From plane to pitch, Nigeria soccer team wins Olympic opener


The Nigerian men’s soccer team didn’t show any fatigue from a last-minute trip that brought the players to Brazil just hours before their Rio Olympics opener, beating Japan 5-4 Thursday night.

A mix-up at the airport forced Nigeria to make a late flight from Atlanta to Brazil. The team arrived in the jungle city of Manaus about six hours before overcoming jet leg and the heat and humidity in the Amazon city to win a thrilling game.

The team’s spokesman posted a picture on Twitter of the team boarding the plane with the message “here we go” and later displayed images of members going through immigration and collecting luggage.

The team faced the uncomfortable situation of spending the day of its debut at the Olympics aboard an airplane on a more than six-hour flight and facing a Japan team that was in Brazil for several days preparing for the contest.

There are conflicting reports about how the team ended up in this position.

Bunmi Jinadu, founder of United Soccer Africa, disputed reports that the team missed its original flight because of a money issue between the Nigerian government and a charter company. Delta Air Lines cited a “communications mix-up” that grounded the team’s original Friday flight.

Jinadu said the problem stemmed from poor planning and coordination on the part of the Nigerian team in leaving Atlanta, where it has been training to prepare for the games. He said the team had assumed it could simply buy plane tickets to Rio at the last minute — just like Nigerians do in their home country to book travel.

They then encountered a crush of travelers and lack of flights at the busy Atlanta airport, where several Brazil-bound trips were originating. The team thought it had a backup plan on Wednesday, but the plane wasn’t big enough to accommodate the team, Jinadu said.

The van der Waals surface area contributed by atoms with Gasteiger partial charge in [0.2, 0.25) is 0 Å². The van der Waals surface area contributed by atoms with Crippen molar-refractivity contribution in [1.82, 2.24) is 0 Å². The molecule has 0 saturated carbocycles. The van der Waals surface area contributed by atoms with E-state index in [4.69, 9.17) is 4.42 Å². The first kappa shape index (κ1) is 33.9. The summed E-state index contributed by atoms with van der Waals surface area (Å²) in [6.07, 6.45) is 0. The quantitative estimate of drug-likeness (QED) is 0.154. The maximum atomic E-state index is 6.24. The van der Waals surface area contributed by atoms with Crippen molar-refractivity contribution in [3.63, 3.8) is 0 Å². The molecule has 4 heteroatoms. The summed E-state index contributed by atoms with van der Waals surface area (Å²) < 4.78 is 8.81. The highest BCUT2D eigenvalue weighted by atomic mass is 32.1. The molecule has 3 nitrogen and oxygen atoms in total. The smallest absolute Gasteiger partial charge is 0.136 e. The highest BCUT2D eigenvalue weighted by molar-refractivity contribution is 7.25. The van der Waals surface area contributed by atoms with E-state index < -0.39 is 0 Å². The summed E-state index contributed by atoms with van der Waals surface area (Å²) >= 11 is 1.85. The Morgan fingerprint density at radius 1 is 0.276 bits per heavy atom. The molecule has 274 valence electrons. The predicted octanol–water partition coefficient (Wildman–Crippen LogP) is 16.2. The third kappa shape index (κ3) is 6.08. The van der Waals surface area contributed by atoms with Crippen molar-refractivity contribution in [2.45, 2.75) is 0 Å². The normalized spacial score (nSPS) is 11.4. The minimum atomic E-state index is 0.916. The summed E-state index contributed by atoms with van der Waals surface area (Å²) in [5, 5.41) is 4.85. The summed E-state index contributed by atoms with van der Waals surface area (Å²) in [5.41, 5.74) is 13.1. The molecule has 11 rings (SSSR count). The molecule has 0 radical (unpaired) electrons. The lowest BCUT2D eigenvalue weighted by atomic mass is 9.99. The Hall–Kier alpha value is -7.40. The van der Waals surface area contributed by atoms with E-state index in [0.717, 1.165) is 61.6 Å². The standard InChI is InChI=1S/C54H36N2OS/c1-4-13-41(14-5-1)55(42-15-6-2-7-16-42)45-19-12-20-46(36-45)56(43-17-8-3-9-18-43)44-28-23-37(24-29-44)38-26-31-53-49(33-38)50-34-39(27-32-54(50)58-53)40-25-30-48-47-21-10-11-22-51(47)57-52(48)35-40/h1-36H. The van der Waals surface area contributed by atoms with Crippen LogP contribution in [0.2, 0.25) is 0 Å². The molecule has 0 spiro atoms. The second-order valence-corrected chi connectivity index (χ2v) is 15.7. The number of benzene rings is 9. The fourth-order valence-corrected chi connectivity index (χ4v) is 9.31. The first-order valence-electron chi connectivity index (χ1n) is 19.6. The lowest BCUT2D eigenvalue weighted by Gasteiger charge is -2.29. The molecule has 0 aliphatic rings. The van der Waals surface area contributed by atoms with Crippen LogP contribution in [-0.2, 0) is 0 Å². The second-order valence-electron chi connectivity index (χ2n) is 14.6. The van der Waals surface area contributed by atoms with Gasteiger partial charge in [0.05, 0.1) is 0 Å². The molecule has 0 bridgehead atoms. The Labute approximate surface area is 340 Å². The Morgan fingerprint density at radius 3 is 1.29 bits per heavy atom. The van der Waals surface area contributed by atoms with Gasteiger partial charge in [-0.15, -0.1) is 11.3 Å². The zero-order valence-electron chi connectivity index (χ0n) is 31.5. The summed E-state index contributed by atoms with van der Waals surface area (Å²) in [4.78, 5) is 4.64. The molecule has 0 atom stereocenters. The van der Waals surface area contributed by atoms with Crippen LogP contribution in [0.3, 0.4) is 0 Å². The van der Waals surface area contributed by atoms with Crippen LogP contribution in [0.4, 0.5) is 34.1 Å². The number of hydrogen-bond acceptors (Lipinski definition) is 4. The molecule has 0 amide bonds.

The flight the team finally boarded was on a chartered Delta jet. A spokesperson for Atlanta-based Delta Air Lines said it stepped in to help the team get to its destination — free of charge — after learning of the flight issue.

The plane normally is used to transport NBA teams, and the same aircraft will fly the U.S. men’s basketball team back to the U.S. after the Olympics.

Atlanta was the site of Nigeria’s greatest soccer triumph as it won the gold medal there in the 1996 Olympics.

“This came to our attention on the 20th anniversary of the Nigerian football team’s win at the Atlanta games,” said Delta spokesperson Betsy Talton. “Everyone was happy to help them with another miracle by getting them to Manaus.”

Jinadu said the mood remained upbeat among the players as they headed to Brazil at the last minute.

“Nigeria has tough skin,” he said. “All the players playing on this team know this is their livelihood and they have been overly anxious to get to Rio.”

It’s not the first time an African soccer team had to make a last-minute flight for a high-profile match in Brazil.

In 2014, Cameroon’s World Cup team refused to board a plane to take them to Brazil because of a dispute over bonus payments for the tournament. Their national soccer federation took out a loan to meet their demands, and the team caught a later flight.

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